In the row below my last expense in Column F, I added up all my monthly expenses to get my total monthly spending. My last expense was in Row 10, so I plugged =SUM(F2:F10) in Cell F11. I’m going to use example sums going forward.

example excel budget

Once I had an official, though easily adjustable, number for my expenses, I needed to calculate my income. I get paid 26 times per year, so I had two options:

1. I could divide my total annual take-home pay by 12 to get my average monthly pay.

2. I could add up my total take-home pay based on my usual two paychecks per month. Then, twice a year, when I got a third paycheck in a given month, I could put that entire amount toward my savings goal of choice.

I chose the second option, and I entered that number into the cell right next to my monthly expenses. In another empty cell, I plugged in one more formula, to subtract my monthly expenses from my monthly income.

This final number had a lot of power for me. I knew if it was a positive number, then my monthly expenses amounted to less than my total income and I was living within my means. If it was a negative number, then the opposite was true.

The importance of having a budget system

I was a little nervous about hitting this final number. I’d made the mistake of not adjusting my living expenses to match my income before and sinking myself into credit card debt, and I wanted to stay off that path. Here’s the outcome from my example numbers:

biweekly paycheck budget

At this point, I had a number and, more importantly, a system. I could and did go back and tweak any of the numbers in Column C (my expense column) and see immediately how adjusting any of them would impact that final number.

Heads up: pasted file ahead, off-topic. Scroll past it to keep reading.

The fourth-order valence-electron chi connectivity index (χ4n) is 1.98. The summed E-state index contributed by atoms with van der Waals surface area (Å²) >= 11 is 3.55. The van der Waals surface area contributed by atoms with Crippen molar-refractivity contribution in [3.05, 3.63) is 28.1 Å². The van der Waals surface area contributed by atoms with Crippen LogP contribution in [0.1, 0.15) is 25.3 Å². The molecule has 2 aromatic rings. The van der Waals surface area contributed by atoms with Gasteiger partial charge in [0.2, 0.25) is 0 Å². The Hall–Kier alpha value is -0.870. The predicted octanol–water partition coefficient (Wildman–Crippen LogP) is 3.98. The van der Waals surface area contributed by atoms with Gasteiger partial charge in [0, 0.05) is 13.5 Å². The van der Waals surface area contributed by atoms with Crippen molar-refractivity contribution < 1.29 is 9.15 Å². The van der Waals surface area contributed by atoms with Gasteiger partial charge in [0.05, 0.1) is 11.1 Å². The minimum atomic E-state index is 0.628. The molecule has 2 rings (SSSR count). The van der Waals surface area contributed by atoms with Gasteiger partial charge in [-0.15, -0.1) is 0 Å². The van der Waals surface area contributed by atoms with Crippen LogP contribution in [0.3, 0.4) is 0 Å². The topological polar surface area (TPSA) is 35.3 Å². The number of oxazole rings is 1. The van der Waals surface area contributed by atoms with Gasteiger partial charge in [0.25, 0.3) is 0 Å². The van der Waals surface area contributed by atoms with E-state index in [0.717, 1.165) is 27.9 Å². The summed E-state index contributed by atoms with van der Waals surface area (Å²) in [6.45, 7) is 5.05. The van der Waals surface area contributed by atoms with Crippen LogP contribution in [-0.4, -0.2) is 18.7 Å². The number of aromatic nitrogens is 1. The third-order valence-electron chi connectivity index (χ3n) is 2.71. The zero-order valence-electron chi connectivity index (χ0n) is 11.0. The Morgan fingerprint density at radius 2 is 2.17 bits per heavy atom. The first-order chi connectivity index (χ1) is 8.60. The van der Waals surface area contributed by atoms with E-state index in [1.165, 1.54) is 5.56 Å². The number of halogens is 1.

I did this exercise before the New Year and set all my Mint budgets to reflect my numbers. After a month or two, I noticed that my spending in a few areas didn’t quite match the dollar amounts I’d originally entered, so I went back to my spreadsheet and adjusted them to reflect my real spending habits. Thanks to the system, I could see immediately how these changes impacted my overall budget. I had the real numbers I needed to decide whether I could afford a little more spending or savings wiggle room or whether I needed to cut back in a few areas so I could stay within my budget.

Doing some work up front has given me a tool I can use at any time to adjust my budget quickly without having to crunch the numbers every time I need to evaluate a change. My spreadsheet does the crunching for me. And if I have to add something new to my list of expenses, like a hospital bill or a short-term savings goal, I can just add another row and see what happens. Even the most stable finances can suddenly be in flux at any given moment, and this system lets me adjust to any changes by making the cold, hard numbers accessible right away.

Maggie Olson is a marketing professional living in northeast Ohio, who went from knowing nothing about money to being the kind of personal finance nerd who texts her friends about IPOs and Roth IRAs. She is a voracious reader, an amateur artisan bread hobbyist, and a hiker/biker/runner/kayaker. You can find her on twitter at @maggiebolson.

Image via Unsplash